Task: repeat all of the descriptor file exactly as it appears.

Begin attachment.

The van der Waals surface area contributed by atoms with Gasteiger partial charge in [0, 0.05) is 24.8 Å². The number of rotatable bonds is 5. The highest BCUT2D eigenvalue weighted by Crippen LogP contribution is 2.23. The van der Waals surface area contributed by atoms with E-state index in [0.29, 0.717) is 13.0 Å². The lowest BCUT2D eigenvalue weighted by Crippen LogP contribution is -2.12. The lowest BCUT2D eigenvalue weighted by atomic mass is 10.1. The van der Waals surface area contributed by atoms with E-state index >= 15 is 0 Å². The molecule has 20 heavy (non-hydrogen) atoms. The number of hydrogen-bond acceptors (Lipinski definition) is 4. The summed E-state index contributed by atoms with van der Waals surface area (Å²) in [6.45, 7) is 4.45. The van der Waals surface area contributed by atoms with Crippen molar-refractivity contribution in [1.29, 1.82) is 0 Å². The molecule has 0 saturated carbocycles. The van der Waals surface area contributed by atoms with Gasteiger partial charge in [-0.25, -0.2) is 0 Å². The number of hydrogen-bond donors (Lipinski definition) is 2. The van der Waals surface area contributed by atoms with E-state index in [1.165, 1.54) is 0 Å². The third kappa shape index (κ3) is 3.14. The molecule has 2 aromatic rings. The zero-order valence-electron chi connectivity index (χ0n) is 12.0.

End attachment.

The van der Waals surface area contributed by atoms with Gasteiger partial charge in [0, 0.05) is 24.8 Å². The number of rotatable bonds is 5. The highest BCUT2D eigenvalue weighted by Crippen LogP contribution is 2.23. The van der Waals surface area contributed by atoms with E-state index in [0.29, 0.717) is 13.0 Å². The lowest BCUT2D eigenvalue weighted by Crippen LogP contribution is -2.12. The lowest BCUT2D eigenvalue weighted by atomic mass is 10.1. The van der Waals surface area contributed by atoms with E-state index >= 15 is 0 Å². The molecule has 20 heavy (non-hydrogen) atoms. The number of hydrogen-bond acceptors (Lipinski definition) is 4. The summed E-state index contributed by atoms with van der Waals surface area (Å²) in [6.45, 7) is 4.45. The van der Waals surface area contributed by atoms with Crippen molar-refractivity contribution in [1.29, 1.82) is 0 Å². The molecule has 0 saturated carbocycles. The van der Waals surface area contributed by atoms with Gasteiger partial charge in [-0.25, -0.2) is 0 Å². The number of hydrogen-bond donors (Lipinski definition) is 2. The van der Waals surface area contributed by atoms with E-state index in [1.165, 1.54) is 0 Å². The third kappa shape index (κ3) is 3.14. The molecule has 2 aromatic rings. The zero-order valence-electron chi connectivity index (χ0n) is 12.0.